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Hawks salvage a point in a wild one in Tampa

10/25/2013

TAMPA, Fla. -- On Thursday night, the Chicago Blackhawks had their wildest affair of the season, to put it mildly. It all resulted in their third overtime loss of the season.

“It was definitely bizarre,” Blackhawks coach Joel Quenneville said.

They faced their first two-goal deficit of the season.

They failed to score in the first period for the third straight game despite outshooting the Tampa Bay Lightning 12-4 to open the game.

They scored in the third period for the first time in nine games.

They even had a puck go past the opposing netminder without ever having shot it when Lightning defender Matt Carle’s pass back to teammate Radko Gudas deflected off Gudas' stick into Tampa Bay’s goal.

All in all, though, the Blackhawks came away on a positive note.

Despite the overtime loss, Chicago (6-1-3) moved within one point of the Colorado Avalanche, who occupy sole possession of first place in the Central Division. The two teams don't meet until a Nov. 19 contest in Denver.

“We’ll take a point, especially the way it evolved there in the third period, a crazy third period, things you’ve never seen before,” Quenneville said. “We were victimized by what we did a couple of times, but we were fortunate to get that one at the end as well.”

Despite trailing 1-0 after the first period, five different players would eventually score for the Blackhawks. Two of those goals came in the third period, albeit one on the bizarre occurrence with the Lightning that was credited to Jonathan Toews.

The third period had been a point of contention for the Blackhawks, who entered Thursday’s contest having been outscored 8-0 in the final frame over the past eight games.

“The positive is that we were able to do something in the third,” said Patrick Kane, who scored his fifth goal of the season and his first since Oct. 12 against the Buffalo Sabres. “I thought we created a lot of shots, a lot of chances. It’s nice to score a lot of goals. We just have to find a way to keep it out of the net.”

Against the Lightning, the Blackhawks finished the second period in a 3-3 tie and took the lead early in the third period when Kane’s wrist shot from the left slot on a power play deflected off Andrew Shaw’s stick. The Lightning evened the game at the 11:03 mark when defenseman Victor Hedman finished a nice pass from Martin St. Louis with a slap shot past Chicago goalie Nikolai Khabibulin.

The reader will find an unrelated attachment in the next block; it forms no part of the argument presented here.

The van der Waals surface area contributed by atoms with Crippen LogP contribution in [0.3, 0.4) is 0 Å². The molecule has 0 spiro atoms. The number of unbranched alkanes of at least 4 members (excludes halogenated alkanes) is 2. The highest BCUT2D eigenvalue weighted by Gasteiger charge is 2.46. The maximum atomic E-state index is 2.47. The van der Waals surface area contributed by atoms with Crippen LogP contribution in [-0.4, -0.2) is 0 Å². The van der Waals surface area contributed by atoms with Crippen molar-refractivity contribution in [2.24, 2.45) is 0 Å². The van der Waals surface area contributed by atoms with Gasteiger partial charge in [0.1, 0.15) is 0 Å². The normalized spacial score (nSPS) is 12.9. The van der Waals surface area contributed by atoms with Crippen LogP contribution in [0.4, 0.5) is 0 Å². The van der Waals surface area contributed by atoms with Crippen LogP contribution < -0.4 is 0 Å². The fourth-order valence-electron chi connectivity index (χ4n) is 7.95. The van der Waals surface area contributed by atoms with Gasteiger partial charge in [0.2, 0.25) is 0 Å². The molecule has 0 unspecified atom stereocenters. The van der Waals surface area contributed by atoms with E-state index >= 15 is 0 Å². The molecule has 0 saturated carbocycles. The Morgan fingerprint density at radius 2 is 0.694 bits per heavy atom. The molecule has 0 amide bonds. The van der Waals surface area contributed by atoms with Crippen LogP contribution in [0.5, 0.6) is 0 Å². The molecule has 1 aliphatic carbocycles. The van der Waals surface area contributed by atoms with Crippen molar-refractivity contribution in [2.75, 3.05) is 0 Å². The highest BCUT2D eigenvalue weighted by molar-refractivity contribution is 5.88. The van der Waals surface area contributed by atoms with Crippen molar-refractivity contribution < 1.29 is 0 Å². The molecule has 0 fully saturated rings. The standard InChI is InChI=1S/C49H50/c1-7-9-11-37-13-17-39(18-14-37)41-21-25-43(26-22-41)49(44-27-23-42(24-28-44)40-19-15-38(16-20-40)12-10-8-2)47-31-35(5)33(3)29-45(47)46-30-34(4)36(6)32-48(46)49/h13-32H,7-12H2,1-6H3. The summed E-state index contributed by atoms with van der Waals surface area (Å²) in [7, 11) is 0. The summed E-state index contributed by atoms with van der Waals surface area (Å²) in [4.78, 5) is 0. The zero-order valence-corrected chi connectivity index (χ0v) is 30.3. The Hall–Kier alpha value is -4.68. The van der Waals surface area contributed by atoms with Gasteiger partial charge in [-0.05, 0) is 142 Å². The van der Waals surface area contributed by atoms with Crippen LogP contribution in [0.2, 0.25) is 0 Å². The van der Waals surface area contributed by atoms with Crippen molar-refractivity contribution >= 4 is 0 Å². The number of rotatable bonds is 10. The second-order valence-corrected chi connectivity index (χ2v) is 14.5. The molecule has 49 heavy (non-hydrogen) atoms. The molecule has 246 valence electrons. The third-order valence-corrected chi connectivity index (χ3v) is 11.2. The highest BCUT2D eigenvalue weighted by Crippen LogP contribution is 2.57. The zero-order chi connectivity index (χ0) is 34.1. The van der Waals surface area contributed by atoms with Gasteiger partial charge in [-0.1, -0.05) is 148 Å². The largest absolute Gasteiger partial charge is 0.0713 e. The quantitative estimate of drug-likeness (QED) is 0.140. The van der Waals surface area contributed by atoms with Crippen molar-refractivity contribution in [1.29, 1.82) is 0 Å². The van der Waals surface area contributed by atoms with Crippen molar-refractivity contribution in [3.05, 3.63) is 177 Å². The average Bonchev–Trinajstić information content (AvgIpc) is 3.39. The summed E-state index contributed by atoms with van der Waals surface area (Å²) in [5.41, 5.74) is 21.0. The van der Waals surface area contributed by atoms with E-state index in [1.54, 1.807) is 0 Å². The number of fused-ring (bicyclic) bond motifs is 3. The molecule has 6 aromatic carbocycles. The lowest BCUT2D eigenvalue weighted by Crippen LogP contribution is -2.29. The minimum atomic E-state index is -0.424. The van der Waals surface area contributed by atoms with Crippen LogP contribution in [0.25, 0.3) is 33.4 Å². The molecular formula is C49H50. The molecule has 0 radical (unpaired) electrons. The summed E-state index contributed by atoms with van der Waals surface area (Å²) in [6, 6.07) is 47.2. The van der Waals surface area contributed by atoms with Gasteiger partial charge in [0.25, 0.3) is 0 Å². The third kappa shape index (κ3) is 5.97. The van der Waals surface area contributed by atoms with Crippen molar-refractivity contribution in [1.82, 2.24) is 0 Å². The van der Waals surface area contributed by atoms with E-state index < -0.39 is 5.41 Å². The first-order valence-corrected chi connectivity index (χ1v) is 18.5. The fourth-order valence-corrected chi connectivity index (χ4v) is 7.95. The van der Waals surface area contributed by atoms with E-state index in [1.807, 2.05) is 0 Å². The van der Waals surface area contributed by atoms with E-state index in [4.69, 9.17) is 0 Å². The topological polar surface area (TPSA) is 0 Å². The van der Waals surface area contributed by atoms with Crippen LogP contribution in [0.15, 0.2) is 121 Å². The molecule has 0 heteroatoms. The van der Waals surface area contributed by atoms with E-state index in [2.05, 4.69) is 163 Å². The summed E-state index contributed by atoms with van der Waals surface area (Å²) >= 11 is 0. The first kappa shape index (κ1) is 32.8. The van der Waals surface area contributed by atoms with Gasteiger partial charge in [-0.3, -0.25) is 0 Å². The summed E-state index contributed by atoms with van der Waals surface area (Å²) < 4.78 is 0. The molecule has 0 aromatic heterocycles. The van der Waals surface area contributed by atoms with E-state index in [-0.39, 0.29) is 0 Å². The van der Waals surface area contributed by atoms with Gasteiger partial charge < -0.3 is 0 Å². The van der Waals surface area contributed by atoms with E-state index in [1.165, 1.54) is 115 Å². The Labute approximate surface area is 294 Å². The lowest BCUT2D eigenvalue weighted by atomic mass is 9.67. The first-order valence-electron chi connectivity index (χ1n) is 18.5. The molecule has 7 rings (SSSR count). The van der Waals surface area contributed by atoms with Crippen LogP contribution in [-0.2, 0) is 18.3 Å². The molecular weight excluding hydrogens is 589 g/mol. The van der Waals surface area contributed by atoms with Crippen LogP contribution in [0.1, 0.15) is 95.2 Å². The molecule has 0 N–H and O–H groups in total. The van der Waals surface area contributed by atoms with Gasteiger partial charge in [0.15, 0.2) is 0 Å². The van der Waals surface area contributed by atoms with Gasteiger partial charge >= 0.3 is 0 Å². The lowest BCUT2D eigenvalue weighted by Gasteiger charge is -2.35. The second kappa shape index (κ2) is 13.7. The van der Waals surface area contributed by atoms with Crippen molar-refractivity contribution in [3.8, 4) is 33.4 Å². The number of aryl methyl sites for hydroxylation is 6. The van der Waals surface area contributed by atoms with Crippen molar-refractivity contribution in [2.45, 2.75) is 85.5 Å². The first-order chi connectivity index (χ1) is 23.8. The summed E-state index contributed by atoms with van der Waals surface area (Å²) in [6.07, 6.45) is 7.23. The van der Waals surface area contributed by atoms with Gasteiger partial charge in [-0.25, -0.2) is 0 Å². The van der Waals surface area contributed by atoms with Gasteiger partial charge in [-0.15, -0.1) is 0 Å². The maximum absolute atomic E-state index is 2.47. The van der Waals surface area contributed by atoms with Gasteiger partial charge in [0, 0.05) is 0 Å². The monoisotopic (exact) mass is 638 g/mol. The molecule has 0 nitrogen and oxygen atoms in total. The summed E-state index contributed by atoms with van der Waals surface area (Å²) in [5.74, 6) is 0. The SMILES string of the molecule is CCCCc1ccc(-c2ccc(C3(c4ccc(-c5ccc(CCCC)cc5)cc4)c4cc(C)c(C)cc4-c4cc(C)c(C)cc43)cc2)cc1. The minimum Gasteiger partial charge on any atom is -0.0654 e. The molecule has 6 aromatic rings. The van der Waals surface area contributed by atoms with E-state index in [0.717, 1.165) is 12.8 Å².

The Lightning seemed to be on the verge of a regulation victory when Tampa Bay center Steven Stamkos took a pass off a faceoff during a power play and rifled a shot through traffic past the former Lightning goalie. The Blackhawks, though, were bailed out seconds later when the Lightning afforded them a gift, only to have Lightning captain St. Louis cap a wild one with the game winner 1:16 into overtime.

“You can always look for positives, but it’s not a game that we’re happy about, giving up that many goals for one thing, and too many changes in momentum for our liking,” Blackhawks defender Duncan Keith said. “But you could argue that their third period slipped away and we made opportunities happen. It’s not the type of game we want to play, but you’re always happy to get points in this league.”

An unhappy homecoming: Khabibulin started for the second time this season after securing a win on Oct. 11 against the New York Islanders. The former Lightning goalie did not fare well in front of 18,820 fans at the Tampa Bay Times Forum, where seemingly half were dressed in Blackhawks red. Despite the Blackhawks outshooting the Lightning 43-25, Khabibulin had four of the six goals pass through the five hole. Despite the poor outing, Quenneville wasn’t worried about the 40-year-old veteran. “He’ll be better going forward.”

Suddenly, first period has become a problem as well: Entering Thursday’s game against the Lightning, the major flaw in the offense had been a third-period drought with the Hawks having been outscored 8-0 in the final frame over the past eight games. While the Blackhawks finally tallied a goal in the third period, their scoreless effort in the first period against the Lightning marked their third straight contest without a goal to open the game. Chicago has scored just nine goals in the first period this season, but the Hawks are actually dominating the opening period in terms of shots, with 126 shots versus 65 by their opponents. They’ve been outshot twice in the first period, once in a 3-2 loss to the St. Louis Blues, and the other in their opener against the Washington Capitals, which turned into a stunning 6-4 win.